Peter Thiel (Reuters/Yuri Gripas)

Twitter vs. the New York Times: Who wins?

Megabucks libertarian Peter Thiel touts the social media network. But don't count newspapers out


Andrew Leonard
May 1, 2013 8:39PM (UTC)

A CNN headline Tuesday morning: "Peter Thiel: Twitter will outlast the New York Times." Peter Thiel co-founded PayPal, was an early crucial investor in Facebook and is not only a very rich man, but a pretty smart guy. Presumably, therefore, we should pay attention to what he says.

What he actually said, in a debate with Mark Andreessen at the Milken Institute Global Conference, according to CNN, was that "Twitter's roughly 1,000 employees will have jobs a decade from now," because "the business case for Twitter is solid," while employees of the New York Times "should be worried about the longevity of their jobs" because the newspaper "is not guaranteed a future in the digital age."

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Please. No one is guaranteed a future in the digital age. But if I had to pick one paper that had the best chance of surviving and thriving, I'd probably choose the New York Times, a newspaper that continues to provide indispensable, in-depth reporting on topics of great social importance. And if I had to pick one social media network that was most likely to survive, I'd pick ... well, who the hell knows? Social media networks, so far, have the lifespan of butterflies. They look nice for a few minutes, and then they're gone. Poof! Friendster, MySpace, et cetera.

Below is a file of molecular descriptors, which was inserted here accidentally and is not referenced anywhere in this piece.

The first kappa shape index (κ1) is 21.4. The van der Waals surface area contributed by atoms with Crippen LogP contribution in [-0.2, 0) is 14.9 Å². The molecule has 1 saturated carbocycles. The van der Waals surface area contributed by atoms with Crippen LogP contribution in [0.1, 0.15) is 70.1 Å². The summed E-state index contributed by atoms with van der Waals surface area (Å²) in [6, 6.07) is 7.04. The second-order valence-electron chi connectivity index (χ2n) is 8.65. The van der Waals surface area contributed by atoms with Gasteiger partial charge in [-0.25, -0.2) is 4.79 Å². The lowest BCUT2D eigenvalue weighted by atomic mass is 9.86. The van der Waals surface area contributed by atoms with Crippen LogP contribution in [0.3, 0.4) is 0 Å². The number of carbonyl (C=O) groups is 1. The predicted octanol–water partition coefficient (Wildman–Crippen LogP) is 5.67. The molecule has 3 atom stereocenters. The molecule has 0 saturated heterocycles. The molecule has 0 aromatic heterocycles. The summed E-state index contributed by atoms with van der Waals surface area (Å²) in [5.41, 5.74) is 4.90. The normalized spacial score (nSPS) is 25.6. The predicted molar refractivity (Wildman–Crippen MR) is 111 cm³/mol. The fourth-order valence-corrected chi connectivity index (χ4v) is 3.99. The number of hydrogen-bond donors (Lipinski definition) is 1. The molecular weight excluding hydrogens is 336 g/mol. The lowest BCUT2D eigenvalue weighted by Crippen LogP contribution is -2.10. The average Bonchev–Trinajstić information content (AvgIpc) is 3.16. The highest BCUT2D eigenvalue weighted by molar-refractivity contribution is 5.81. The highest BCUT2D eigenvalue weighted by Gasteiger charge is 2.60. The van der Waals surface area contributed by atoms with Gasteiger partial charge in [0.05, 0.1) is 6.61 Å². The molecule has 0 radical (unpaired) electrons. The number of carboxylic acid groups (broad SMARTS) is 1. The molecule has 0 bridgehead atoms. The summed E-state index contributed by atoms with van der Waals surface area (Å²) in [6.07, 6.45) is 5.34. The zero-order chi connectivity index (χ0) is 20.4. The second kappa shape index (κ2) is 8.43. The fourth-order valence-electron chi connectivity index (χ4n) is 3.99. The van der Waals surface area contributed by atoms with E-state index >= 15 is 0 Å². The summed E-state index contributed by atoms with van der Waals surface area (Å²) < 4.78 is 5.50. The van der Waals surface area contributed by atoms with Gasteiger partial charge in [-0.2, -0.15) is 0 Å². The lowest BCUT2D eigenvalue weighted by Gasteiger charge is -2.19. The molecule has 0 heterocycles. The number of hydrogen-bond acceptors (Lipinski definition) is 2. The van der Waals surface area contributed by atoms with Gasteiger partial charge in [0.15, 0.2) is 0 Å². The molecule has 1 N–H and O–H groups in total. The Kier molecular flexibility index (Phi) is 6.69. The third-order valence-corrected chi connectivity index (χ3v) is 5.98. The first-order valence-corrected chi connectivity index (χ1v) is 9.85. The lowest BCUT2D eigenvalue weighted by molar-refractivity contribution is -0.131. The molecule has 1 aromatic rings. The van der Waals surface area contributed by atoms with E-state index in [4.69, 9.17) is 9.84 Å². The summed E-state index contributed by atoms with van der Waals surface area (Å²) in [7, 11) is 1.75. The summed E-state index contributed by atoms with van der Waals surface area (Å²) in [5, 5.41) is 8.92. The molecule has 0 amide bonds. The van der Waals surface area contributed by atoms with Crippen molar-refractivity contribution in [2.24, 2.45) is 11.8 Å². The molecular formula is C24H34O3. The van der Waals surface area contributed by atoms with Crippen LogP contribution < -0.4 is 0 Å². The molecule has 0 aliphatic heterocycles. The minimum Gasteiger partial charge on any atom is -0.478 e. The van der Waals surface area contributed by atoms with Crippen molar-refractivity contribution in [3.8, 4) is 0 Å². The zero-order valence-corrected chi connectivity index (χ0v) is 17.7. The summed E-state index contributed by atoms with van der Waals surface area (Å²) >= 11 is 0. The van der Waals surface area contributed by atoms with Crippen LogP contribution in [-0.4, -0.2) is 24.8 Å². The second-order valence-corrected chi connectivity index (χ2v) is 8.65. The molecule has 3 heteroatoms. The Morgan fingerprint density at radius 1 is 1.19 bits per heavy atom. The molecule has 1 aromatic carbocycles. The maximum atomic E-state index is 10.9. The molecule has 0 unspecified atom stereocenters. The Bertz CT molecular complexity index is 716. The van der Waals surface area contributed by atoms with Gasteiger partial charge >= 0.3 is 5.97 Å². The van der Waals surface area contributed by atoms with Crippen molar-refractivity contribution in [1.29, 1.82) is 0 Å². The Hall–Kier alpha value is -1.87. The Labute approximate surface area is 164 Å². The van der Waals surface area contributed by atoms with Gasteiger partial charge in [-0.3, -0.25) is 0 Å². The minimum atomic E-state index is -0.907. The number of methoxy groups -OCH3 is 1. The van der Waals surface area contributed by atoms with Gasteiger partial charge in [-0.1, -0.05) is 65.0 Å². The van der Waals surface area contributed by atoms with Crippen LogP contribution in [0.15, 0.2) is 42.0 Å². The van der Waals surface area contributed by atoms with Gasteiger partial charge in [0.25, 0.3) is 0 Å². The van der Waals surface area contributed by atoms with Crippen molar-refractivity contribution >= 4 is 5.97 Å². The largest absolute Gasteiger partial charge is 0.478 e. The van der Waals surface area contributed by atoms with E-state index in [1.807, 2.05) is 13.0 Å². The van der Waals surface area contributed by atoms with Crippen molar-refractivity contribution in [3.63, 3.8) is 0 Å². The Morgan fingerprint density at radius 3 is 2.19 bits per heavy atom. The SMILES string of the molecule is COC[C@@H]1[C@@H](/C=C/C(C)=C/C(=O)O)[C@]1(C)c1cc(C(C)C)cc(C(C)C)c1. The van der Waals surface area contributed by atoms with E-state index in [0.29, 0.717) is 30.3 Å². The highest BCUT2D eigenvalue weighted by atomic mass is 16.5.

Facebook and Twitter may appear to have more staying power than their predecessors, but making any prediction about where a company that didn't exist 10 years ago will be 10 years from now is mighty risky. Just for starters: If Twitter starts filling up my feed with ads to the point that I start feeling the benefits are getting outweighed by the hassle -- a point that Facebook's mobile app reached for me this morning -- then Twitter's "solid" business case will melt away.

Relatedly, one of the things that people do on Twitter is share links to news items. This implies that there will always be an appetite for news, which will require things that function like, uh, newspapers. The New York Times is well positioned to fill this need! Indeed, the human desire for newspapers goes back quite a long way -- at least 2,000 years! The human desire to express oneself in 140 characters or less? Well, the evidence supporting that goes back to, basically, yesterday.


Andrew Leonard

Andrew Leonard is a staff writer at Salon. On Twitter, @koxinga21.

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